In August 2014, An Act Relative to Domestic Violence was signed into law and became effective immediately. Section 10 of the Act, codified at G.L. c. 149, §52E, created new protections for an employee who is, or whose covered family member is, a victim of abusive behavior. Abusive behavior includes domestic violence, sexual assault, stalking, and kidnapping. Under the new law, employers with 50 or more employees must provide employees up to 15 days of unpaid leave in any 12-month period if the employee or covered family member of the employee is a victim of abusive behavior.
Key aspects of the law include:
– The employee may use the leave if he or she is a victim of abusive behavior and is using the leave to seek or obtain medical attention, counseling, victim services, legal assistance or to secure housing. The leave may also be used to: obtain a protective order from a court; appear in court or before a grand jury; meet with a district attorney or other law enforcement official; or attend child custody proceedings.
– Covered family members of the employee include spouse, parents, step-parents, children, step-children, siblings, grandparents, and grandchildren. Covered family members also include individuals who are in a dating or engagement relationship who reside together and persons who have a child in common regardless of whether they have ever married or resided together.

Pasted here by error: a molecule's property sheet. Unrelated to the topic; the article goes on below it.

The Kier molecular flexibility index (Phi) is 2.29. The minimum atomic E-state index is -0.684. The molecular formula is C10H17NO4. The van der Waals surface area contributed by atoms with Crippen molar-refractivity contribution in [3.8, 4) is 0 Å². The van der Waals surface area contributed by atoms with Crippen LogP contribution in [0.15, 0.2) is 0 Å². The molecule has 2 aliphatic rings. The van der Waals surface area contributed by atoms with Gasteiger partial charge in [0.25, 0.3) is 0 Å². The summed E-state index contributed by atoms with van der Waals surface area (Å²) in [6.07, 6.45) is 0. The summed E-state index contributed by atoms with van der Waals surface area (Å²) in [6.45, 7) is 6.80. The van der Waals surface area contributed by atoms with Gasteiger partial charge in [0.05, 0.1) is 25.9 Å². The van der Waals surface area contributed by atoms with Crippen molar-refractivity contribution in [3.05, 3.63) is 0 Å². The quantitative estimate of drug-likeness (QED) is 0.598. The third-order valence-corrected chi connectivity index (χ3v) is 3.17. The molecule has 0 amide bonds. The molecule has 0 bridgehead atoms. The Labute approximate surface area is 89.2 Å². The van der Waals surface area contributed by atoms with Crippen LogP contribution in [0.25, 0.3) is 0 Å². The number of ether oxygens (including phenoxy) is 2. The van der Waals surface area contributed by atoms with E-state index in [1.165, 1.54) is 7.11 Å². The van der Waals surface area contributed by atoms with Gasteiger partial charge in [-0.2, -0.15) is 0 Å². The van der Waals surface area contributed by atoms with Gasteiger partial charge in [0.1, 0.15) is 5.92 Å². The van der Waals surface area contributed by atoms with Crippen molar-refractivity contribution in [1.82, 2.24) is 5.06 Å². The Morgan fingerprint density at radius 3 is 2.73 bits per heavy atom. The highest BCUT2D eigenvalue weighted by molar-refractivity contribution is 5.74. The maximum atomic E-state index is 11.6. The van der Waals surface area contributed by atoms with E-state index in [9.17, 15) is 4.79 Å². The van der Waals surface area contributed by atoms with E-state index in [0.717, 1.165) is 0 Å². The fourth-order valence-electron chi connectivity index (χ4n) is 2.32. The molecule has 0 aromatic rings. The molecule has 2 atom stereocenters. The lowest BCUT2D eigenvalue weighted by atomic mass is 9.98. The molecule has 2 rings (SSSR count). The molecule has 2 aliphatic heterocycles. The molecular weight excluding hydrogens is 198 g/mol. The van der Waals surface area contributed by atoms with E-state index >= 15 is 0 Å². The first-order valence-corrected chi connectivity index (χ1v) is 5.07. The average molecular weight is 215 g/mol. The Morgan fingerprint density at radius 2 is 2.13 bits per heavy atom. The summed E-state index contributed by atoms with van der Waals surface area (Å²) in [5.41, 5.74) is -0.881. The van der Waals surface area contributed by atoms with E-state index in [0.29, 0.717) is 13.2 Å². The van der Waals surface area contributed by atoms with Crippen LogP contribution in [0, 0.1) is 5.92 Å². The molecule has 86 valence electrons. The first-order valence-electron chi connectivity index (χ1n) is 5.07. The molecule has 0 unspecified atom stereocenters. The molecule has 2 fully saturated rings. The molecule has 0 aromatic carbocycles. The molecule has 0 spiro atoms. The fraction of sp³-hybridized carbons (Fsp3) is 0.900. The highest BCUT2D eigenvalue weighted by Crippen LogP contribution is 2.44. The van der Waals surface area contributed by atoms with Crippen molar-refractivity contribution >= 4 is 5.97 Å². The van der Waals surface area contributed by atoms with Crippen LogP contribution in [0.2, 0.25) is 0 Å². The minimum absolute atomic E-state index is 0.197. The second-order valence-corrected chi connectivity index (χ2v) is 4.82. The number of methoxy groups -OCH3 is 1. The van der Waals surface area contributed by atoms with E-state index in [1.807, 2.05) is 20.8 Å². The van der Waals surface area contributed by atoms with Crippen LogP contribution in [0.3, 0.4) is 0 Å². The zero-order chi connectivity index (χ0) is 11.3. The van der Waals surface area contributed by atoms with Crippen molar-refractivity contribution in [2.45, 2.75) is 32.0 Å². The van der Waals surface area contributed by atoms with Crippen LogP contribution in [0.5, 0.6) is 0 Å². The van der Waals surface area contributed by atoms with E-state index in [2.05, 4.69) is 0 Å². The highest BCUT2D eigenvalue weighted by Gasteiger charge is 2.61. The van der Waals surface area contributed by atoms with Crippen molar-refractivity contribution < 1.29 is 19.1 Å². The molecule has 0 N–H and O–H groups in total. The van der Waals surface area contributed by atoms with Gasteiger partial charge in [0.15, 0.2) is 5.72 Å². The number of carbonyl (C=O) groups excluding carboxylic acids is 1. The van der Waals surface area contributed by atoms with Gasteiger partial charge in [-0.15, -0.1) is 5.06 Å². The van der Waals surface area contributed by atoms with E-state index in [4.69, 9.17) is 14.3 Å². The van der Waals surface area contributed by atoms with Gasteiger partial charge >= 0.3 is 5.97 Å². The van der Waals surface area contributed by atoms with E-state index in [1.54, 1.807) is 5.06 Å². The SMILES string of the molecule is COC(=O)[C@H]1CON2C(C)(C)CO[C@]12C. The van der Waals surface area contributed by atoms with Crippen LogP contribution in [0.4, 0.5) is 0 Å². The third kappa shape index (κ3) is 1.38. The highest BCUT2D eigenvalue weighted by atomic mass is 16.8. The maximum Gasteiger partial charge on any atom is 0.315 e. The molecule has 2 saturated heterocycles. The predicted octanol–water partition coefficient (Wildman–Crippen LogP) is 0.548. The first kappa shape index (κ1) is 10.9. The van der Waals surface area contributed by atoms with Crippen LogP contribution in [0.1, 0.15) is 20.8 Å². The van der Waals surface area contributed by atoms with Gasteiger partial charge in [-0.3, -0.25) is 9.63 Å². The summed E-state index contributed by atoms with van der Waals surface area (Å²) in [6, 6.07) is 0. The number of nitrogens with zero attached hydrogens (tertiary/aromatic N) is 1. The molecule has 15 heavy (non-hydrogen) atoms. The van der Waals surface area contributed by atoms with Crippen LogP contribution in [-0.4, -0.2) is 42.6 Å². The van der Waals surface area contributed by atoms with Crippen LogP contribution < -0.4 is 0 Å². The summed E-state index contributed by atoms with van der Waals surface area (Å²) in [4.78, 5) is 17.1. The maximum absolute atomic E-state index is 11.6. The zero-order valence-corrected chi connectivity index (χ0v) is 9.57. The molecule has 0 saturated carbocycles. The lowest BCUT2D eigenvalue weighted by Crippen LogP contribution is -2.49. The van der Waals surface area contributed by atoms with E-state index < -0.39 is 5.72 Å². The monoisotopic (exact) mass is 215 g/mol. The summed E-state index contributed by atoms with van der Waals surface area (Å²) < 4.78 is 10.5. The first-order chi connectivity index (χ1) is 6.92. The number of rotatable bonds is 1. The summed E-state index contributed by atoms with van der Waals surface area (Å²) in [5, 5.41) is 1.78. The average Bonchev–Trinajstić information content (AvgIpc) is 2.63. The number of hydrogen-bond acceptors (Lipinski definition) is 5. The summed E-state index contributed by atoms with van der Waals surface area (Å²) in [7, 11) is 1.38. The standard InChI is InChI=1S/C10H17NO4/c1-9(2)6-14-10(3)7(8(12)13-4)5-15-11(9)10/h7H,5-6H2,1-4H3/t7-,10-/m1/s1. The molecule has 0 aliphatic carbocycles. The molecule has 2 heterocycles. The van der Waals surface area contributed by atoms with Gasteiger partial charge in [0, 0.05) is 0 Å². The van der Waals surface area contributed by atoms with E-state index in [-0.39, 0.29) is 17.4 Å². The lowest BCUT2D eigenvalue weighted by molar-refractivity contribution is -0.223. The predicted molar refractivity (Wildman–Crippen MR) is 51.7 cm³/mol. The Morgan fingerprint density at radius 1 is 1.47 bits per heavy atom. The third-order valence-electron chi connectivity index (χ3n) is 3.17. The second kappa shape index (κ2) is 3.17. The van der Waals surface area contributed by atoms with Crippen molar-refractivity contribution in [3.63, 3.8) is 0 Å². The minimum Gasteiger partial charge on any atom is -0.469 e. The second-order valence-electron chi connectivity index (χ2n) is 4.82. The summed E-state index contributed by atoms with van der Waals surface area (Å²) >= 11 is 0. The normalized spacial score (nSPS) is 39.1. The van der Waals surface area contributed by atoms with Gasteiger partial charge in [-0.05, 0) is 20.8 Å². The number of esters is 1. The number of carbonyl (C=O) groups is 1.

– Before seeking domestic violence leave, an employee must exhaust all vacation, personal, and sick leave unless the employer waives this requirement.
– An employee seeking domestic violence leave must provide the employer with advance notice unless there is the threat of imminent danger to the employee or the employee’s family member. An employee who does not give advance notice must notify the employer within three days that the leave was domestic violence leave.
– Employers cannot retaliate or discriminate against an employee who uses domestic violence leave nor can they interfere with an employee’s use of this leave.
– An employee who takes domestic violence leave cannot lose any employment benefit accrued prior to the date on which the leave was taken. Also, upon return from a domestic violence leave, the employee is entitled to be restored to his/her original job or an equivalent position.
– The employer has the sole discretion to determine whether domestic violence leave is paid or unpaid.
– With limited exceptions, the employer much keep information related to the employee’s domestic violence leave confidential.
– The law will be enforced by the Massachusetts Attorney General who may seek injunctive or other equitable relief.
– An employee claiming a violation of the domestic violence leave law may institute an action against his/her employer under G.L.C. 149, §150, which provides for treble damages and attorneys’ fees.
Employers with 50 or more employees must notify their employees of their rights and responsibilities under the domestic violence leave act, including those related to notification requirements and confidentiality. Employers are encouraged to amend their employee handbooks or otherwise develop a domestic violence leave policy.